Sunday, March 22, 2015

The Kiwi Kid






Adventures we did have. 

There are things I am still learning, like what juices to not buy. We were at the gas station, getting the full carwash and interior of the car cleaned. I figured it would be very fatherly of me to buy the boy a juice. Strawberry-Kiwi. What boy doesn't like strawberry-kiwi?

Off we went on our adventures. On the road we video-Skyped with the boy's uncle and cousins, chatted amicably with a few others, etc. We were off, speeding towards the future. Just before the Golden Gate bridge I noticed the plastic juice container rolling around empty on the floorboard in front of Rhys. We had been talking almost non-stop the entire ride. I felt around everywhere trying to find the wet spot that would have been the result of this unfortunate spill. The cap was back on, but not evenly. I had placed it in the center console, a place that I had not realized the boy could now reach when he so wished. I never even saw him take a sip. Such is the power of sugar and water. He must not have drank it in sips.

As we got closer to our destination, Cato's apartment, it became clear what the outcome would be. He begged for me to help. We were less than one block from Cato's when it came up on the poor boy, all over his car-seat, his jeans and Adidas jacket; a gallon's worth.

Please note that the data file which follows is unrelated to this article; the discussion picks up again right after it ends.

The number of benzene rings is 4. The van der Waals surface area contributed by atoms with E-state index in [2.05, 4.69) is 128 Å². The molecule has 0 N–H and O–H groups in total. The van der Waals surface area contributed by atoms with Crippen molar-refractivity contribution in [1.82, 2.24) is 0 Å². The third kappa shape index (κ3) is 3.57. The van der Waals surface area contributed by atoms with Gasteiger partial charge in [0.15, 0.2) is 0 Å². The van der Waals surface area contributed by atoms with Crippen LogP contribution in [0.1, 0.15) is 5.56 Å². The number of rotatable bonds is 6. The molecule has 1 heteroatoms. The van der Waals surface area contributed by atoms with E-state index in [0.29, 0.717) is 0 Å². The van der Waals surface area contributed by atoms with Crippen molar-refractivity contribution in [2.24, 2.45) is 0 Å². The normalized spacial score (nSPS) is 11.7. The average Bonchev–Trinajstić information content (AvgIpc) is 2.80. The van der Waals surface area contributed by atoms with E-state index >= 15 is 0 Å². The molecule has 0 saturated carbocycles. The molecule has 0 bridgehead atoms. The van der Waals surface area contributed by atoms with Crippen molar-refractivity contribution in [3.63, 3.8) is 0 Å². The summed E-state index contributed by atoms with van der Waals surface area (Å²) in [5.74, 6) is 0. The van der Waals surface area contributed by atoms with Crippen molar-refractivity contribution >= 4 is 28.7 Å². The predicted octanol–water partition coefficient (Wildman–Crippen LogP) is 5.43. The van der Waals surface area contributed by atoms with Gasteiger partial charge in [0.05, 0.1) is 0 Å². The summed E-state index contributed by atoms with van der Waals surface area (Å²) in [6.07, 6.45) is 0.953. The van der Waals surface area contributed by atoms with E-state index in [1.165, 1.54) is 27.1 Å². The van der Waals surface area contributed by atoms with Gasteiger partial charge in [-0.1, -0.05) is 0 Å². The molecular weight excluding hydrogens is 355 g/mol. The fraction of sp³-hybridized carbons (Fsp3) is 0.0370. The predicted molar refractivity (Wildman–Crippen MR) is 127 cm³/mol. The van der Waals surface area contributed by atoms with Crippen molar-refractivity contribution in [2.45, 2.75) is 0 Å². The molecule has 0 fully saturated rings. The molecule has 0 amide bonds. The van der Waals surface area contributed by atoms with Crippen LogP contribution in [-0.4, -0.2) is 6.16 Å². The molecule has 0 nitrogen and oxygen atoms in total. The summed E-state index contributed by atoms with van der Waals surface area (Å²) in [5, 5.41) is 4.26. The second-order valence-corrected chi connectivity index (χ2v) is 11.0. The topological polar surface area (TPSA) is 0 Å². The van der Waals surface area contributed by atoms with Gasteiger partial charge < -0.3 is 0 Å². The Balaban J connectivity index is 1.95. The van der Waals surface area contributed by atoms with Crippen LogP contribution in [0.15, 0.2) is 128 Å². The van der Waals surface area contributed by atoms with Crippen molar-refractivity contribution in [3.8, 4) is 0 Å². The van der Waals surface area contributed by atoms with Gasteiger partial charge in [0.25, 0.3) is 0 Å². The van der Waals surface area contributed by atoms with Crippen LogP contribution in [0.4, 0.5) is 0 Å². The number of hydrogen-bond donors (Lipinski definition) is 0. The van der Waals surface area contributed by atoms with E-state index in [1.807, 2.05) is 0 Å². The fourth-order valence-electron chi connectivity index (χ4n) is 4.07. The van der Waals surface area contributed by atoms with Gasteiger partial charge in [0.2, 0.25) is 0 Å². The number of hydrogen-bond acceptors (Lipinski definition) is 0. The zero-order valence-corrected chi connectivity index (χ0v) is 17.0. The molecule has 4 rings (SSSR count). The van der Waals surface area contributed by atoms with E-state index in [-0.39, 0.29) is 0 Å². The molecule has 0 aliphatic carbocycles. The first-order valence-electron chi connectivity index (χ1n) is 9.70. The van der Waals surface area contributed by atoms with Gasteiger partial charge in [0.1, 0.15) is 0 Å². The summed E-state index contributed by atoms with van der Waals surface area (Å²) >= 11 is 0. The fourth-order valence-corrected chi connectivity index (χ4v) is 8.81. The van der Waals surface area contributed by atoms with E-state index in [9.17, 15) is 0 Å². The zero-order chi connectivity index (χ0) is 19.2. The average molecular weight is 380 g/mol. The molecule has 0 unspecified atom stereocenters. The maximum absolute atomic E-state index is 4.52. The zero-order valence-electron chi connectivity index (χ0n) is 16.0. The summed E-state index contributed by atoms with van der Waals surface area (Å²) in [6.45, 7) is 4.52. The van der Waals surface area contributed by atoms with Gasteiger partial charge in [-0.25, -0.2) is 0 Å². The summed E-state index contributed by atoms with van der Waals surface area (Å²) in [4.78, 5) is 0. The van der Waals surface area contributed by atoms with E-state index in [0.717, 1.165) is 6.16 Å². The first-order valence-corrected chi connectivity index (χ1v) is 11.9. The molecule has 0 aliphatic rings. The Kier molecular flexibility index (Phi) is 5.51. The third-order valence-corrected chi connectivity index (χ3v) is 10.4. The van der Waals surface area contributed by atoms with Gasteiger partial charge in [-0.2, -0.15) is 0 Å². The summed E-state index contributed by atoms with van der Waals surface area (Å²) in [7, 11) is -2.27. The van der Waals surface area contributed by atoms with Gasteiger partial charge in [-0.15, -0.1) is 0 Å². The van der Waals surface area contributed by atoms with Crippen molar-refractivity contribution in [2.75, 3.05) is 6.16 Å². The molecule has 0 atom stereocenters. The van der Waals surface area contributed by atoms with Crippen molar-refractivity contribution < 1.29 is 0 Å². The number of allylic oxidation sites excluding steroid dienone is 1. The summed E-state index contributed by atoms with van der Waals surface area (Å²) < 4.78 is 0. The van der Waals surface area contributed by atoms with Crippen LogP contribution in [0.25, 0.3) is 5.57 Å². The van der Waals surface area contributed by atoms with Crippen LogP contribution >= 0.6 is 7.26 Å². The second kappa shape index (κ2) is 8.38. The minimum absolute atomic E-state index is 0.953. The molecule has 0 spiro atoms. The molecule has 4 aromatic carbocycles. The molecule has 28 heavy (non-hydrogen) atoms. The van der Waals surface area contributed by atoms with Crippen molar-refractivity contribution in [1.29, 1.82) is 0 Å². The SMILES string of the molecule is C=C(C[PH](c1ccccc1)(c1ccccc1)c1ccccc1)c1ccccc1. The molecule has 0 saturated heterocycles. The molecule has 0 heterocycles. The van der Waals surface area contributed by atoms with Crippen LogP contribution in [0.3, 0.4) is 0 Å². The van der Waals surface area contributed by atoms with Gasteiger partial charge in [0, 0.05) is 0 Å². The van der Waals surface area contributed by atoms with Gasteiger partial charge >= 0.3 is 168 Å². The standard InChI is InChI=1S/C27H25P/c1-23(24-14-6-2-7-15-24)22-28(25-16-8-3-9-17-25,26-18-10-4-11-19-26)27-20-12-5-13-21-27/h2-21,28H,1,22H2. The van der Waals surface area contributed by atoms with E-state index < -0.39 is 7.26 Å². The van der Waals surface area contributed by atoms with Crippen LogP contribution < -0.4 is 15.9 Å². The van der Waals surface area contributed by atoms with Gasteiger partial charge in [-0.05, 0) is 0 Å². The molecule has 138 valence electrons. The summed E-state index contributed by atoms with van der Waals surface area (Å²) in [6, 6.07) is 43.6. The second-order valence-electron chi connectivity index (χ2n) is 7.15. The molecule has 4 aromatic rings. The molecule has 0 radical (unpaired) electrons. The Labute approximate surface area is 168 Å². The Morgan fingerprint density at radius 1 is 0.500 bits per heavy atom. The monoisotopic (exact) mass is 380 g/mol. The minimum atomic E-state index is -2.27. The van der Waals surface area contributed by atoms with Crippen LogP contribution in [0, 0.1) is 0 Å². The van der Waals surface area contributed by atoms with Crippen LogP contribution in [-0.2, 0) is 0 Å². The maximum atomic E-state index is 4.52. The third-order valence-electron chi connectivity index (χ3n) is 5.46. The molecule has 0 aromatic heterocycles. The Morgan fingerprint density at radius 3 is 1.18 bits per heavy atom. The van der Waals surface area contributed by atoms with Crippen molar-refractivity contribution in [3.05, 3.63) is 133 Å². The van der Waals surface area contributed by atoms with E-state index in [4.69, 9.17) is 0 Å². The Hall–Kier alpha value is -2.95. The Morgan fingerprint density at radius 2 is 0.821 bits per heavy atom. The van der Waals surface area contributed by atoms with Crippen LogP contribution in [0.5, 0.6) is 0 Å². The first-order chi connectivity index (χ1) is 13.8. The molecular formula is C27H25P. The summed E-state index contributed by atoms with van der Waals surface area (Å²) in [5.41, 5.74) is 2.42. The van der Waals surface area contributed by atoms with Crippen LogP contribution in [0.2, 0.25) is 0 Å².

My car is a 2004 VW Bug, I think. The electronic key works when it wants to, never when I want it to, ever. There were wet-wipes in the back, what would be the trunk. If you can't get the back to open with the electronic key then it either requires two people or something like a cassette tape to lodge underneath the lip and then a second door command for the evil thing to function. None of this was a possibility. The boy stood bawling as I helplessly tried to conduct this foul ceremony.

We were awkwardly parked near a curb on Fulton, traffic sped by as the boy bawled and bawled. I climbed through the back of the car, over the car seat, stretching into the back to recover the wet-wipes, setting my knees in a puddle of strawberry stomach acids. Upon my return the boy had still yet to compose himself. He didn't like the throw-up any more than I did, perhaps even less. I comforted him as best as I could while I worked away at the volume of the stuff across his front. Cato helped as best as he could, going back upstairs to get paper towels, to allow me to try to dry the most affected areas, the trail of greatest offense.

I hugged him and told him that I always feel better after I throw-up, that all the bad stuff is gone now, etc.

By the time we made it upstairs Cato had found some remnant from Burning Man, a rubbery wizard's ball, as he described it. It is meant to excite the minds of ravers. When bounced on the ground it lights up in festive colors, somehow through its inner bubble bath. The boy bounced it along and giggled as it went, chasing it across the floor. Its pulsating iridescence and wizard spells magically erasing the memory of vomit, its power over the day vanished, though the scent still lingered a bit.







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